Competition Commission of India rejects abuse of dominance charge against real estate firm
The Commission noted that PP Buildwell was just one of the real estate developers in Delhi and that there were many other real estate developers in Delhi offering similar services
The Competition Commission of India (CCI) on 1 February 2021 held that no case to examine the alleged abuse of dominance by PP Buildwell Private Limited and others, remains for determination.
Herein, the information was filed by Bhushan Girdhar (Informant) under Section 19(1)(a) of the Competition Act, 2002 (Act) against PP Buildwell Private Limited (PP Buildwell/OP-1), and Classic Care Utilities Private Limited (Classic Care Utilities/OP-2), alleging contravention of provisions of Section 4 of the Act.
The Informant was primarily aggrieved by the conduct of PP Buildwell which was allegedly charging an exorbitant amount in the name of maintenance of common area, fixed cost of electricity, per unit electricity charges, parking charges, etc. It was alleged that PP Buildwell did not allow any other maintenance agency to enter into the service providing contract which had created a situation of monopoly wherein the consumers had no option except to get services from PP Buildwell.
As per the Informant, PP Buildwell was also charging exorbitant maintenance charges at the rate of Rs 23 per square feet (for AC units) without consultation of 492 unit holders. It had also been alleged that PP Buildwell had got a sanction load of 1000 KW from Electricity Distribution Company for maintenance of common area and for further distribution to 492 unit holders.
The load of common area equipment was 400 KW (approx.) after which the net load attributable for further distribution remained only 600 KW. Against the available load for 600 KW, PP Buildwell was recovering fixed charges for 2000 KW-3800 KW which was unfair and caused financial loss to 492 unit holders.
The Commission observed that the matter related to sale of commercial units in a project developed by PP Buildwell which was purchased by the Informant. The Commission noted that the first step in the assessment of a case for alleged violation of Section 4 is to define the relevant market.
The transaction between the Informant and PP Buildwell was with regard to sale of a commercial space. The Commission further noted that the requirement, scope and prospect of a commercial space would be different from that of a residential space since the motive of buying and other factors considered are different in both the cases.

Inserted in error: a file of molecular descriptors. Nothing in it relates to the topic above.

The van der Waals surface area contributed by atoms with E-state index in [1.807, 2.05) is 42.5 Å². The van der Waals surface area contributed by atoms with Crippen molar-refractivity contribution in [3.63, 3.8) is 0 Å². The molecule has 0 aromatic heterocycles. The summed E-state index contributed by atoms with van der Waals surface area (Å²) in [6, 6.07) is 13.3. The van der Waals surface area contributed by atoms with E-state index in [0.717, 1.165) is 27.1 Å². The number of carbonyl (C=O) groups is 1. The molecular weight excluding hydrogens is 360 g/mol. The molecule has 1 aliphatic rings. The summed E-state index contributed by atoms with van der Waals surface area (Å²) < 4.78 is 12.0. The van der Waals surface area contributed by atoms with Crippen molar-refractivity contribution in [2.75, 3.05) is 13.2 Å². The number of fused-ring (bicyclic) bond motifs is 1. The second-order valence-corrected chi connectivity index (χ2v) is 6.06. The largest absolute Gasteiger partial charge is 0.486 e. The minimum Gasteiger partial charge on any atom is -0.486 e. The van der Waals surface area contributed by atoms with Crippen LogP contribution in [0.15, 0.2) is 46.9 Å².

Accordingly, the Commission was of the view that the relevant product market for the purpose of competition assessment in the present case was 'the market for provision of services for development and sale of commercial/office space'.
With regard to the relevant geographic market, the Commission was of the view that the relevant geographic market for the purpose of competition assessment in the present case would be considered as 'Delhi' as the conditions of competition in Delhi are distinct and cannot be regarded as inter-changeable or substitutable with the neighbouring areas of Gurgaon, Noida, and Faridabad. In view of the foregoing, the Commission held that the relevant market would be 'the market for provision of services for development and sale of commercial/office space in Delhi'.
As regards the allegation of dominant position enjoyed by PP Buildwell, the Commission noted that PP Buildwell was just one of the real estate developers in Delhi and that there were many other real estate developers in Delhi offering similar services for development and sale of commercial/office space.
For instance, DLF Limited, Delhi Development Authority, Omaxe Limited, Parsvnath Developers Limited, Ansal API, TDI Infrastructure Ltd., etc. offer similar services and pose competitive constraints to PP Buildwell. Owing to the presence of other real estate developers offering commercial office space, the buyers were not dependent upon PP Buildwell for provisioning of commercial/office space.
Further, none of the factors stated under Section 19(4) of the Act supported Informant's claim of dominant position enjoyed by PP Buildwell. Accordingly, the Commission was of the view that PP Buildwell did not enjoy dominant position in the market for provision of services for development and sale of commercial/office space in Delhi.